Local gym steps up to help veterans

Local gym steps up to help veterans

SPOKANE, Wash. - A local gym is stepping up in a big way to help local veterans.

When Spokane's Mann-Grandstaff VA Medical Center axed a program aimed at keeping veterans healthy last month, dozens of vets didn't know where to turn.

Veterans told KXLY4 News that program offered a source of camaraderie and support. It was somewhere they could workout with others who understood their situation.

When that program was canceled, a local vet who had a gym to offer opened his doors to the group.

An American flag proudly waves in the parking lot of Gold's Gym on Spokane's South Hill.

It's a symbol of freedom owner Dave McCann fought to protect.

"I'm a Marine Corps veteran, naval aviator, I flew Cobras," said McCann. "I came to Spokane after my active duty was over."

So when McCann heard that dozens of vets no longer had a place to workout, he had to do something.

At issue: A physical therapy program utilized by 65 veterans. The so-called "minimally supervised group" were allowed to use the VA's physical therapy equipment without direct supervision from a therapist.

"Although these veterans are patients within our system, they are not physical therapy patients," VA Medical Center Director Ron Johnson said.

On August 19, those vets were told to get a referral for physical therapy or stop working out at the VA hospital.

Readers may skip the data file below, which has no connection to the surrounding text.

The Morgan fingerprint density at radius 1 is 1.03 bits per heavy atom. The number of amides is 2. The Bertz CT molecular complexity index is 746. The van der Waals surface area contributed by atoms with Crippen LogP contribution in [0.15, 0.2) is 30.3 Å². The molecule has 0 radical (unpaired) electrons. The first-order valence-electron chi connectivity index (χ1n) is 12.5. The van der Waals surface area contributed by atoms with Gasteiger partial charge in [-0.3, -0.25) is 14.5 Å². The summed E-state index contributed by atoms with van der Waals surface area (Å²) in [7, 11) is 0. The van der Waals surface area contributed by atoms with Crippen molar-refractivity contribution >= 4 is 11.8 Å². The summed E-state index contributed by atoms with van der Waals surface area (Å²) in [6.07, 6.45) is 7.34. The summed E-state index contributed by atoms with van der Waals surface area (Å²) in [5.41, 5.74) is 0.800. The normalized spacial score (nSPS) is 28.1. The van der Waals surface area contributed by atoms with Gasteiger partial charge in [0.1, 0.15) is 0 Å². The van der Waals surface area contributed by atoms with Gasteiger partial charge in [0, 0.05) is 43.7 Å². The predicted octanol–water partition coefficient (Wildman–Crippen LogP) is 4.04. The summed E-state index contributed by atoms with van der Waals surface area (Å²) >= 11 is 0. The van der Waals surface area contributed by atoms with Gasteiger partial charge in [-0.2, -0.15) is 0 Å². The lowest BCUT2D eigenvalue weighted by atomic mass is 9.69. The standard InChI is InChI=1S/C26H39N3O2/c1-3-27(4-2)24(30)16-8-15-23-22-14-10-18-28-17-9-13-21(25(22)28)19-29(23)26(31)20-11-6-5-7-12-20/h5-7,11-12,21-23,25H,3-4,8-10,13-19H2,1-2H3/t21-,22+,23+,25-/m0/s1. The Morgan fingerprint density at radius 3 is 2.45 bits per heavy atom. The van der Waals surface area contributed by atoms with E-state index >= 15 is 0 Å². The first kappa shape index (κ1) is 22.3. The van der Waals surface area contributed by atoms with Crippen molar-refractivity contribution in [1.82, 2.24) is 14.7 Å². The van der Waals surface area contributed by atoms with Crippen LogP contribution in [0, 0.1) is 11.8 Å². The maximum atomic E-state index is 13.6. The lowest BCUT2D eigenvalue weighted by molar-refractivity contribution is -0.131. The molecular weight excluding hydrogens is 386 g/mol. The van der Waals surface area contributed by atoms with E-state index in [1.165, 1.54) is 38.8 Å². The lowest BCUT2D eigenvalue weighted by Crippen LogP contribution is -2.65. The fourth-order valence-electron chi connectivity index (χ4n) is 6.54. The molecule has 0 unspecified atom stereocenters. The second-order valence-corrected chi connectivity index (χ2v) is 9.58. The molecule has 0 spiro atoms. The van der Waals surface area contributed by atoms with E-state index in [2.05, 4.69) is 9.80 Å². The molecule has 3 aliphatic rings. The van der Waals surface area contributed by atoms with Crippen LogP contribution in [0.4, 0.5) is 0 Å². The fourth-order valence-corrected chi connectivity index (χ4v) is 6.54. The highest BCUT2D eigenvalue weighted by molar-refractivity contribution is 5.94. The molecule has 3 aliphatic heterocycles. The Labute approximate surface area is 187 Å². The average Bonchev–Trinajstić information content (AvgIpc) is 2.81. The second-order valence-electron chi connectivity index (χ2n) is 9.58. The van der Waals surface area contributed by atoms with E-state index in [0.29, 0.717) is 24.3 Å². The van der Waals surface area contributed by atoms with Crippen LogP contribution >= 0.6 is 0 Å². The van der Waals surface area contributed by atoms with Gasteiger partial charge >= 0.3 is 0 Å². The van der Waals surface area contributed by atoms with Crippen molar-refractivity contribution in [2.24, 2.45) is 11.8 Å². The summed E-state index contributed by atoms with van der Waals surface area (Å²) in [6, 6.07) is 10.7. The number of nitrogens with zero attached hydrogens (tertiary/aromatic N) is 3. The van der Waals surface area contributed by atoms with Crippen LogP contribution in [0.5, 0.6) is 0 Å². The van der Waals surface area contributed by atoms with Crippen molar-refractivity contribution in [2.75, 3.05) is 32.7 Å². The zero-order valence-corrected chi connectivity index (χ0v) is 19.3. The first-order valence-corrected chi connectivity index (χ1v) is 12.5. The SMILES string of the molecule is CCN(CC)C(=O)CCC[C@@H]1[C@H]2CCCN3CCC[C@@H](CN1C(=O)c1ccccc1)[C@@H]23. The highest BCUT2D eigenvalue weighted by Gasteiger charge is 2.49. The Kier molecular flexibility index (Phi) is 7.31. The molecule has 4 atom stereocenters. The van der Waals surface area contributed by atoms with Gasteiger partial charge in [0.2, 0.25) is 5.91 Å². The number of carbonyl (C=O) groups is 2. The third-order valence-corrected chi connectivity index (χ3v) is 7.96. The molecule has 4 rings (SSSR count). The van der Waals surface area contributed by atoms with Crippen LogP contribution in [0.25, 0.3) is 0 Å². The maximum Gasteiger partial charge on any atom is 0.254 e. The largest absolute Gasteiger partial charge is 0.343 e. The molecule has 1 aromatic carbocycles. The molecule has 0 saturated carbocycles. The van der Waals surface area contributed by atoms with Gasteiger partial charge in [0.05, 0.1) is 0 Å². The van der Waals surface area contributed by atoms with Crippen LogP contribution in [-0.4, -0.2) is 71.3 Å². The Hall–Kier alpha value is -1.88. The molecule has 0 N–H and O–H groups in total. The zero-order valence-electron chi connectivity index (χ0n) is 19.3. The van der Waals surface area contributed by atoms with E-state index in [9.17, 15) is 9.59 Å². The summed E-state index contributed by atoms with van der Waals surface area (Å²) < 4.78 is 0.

"It just put them on the street with nowhere to go," McCann said. "So owning a gym, having the facility already up, it just made sense that, as a veteran, reaching out to other veterans, allow them to come use our facility."

McCann contacted the VA and got the green light for the idea.

"We're really excited that Gold's Gym has come forward and partnered with us," said Johnson.

So far, only a handful of vets have signed up, but this program just got started on Monday.

"We're really excited to help them out in any way that we can," said Brad Bushy, Gold's Gym manager.

Part of that help includes an orientation process in which trainers get a sense of a vet's physical ability and then implement a workout program.

"We really want to make sure that they have programs available and they know what they're doing and that their form's good and they're safe at all times," Bushy said.

It's just a way to help those who have given so much for others.

"It's kind of a leg up for vets who need a leg up," said McCann.

The VA says they had to cancel the program because their physical therapy patients more than doubled over the past two years. They're now serving more than 4,200 patients and weren't able to accommodate the "minimally supervised group."

Right now, Gold's Gym is extending this offer only to that group of 65 veterans.